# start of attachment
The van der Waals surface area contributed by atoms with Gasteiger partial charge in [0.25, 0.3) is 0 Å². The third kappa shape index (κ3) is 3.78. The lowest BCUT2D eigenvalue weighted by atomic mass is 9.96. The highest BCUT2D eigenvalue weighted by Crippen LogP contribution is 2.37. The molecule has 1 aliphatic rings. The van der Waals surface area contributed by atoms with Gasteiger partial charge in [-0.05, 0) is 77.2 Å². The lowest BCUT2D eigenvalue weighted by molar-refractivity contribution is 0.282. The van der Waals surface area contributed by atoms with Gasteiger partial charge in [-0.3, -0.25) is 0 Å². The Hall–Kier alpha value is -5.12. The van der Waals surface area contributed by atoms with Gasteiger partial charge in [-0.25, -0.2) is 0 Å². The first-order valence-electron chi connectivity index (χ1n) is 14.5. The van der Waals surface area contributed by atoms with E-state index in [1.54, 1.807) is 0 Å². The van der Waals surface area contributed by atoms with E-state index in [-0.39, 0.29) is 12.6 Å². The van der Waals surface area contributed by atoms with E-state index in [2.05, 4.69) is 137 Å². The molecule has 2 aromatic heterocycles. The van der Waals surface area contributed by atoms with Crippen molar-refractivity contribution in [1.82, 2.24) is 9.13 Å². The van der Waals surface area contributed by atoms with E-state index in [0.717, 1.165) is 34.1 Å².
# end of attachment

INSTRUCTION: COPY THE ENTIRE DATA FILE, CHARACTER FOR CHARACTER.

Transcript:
The van der Waals surface area contributed by atoms with Gasteiger partial charge in [0.25, 0.3) is 0 Å². The third kappa shape index (κ3) is 3.78. The lowest BCUT2D eigenvalue weighted by atomic mass is 9.96. The highest BCUT2D eigenvalue weighted by Crippen LogP contribution is 2.37. The molecule has 1 aliphatic rings. The van der Waals surface area contributed by atoms with Gasteiger partial charge in [-0.05, 0) is 77.2 Å². The lowest BCUT2D eigenvalue weighted by molar-refractivity contribution is 0.282. The van der Waals surface area contributed by atoms with Gasteiger partial charge in [-0.3, -0.25) is 0 Å². The Hall–Kier alpha value is -5.12. The van der Waals surface area contributed by atoms with Gasteiger partial charge in [-0.25, -0.2) is 0 Å². The first-order valence-electron chi connectivity index (χ1n) is 14.5. The van der Waals surface area contributed by atoms with E-state index in [1.54, 1.807) is 0 Å². The van der Waals surface area contributed by atoms with E-state index in [-0.39, 0.29) is 12.6 Å². The van der Waals surface area contributed by atoms with E-state index in [2.05, 4.69) is 137 Å². The molecule has 2 aromatic heterocycles. The van der Waals surface area contributed by atoms with Crippen molar-refractivity contribution in [1.82, 2.24) is 9.13 Å². The van der Waals surface area contributed by atoms with E-state index in [0.717, 1.165) is 34.1 Å².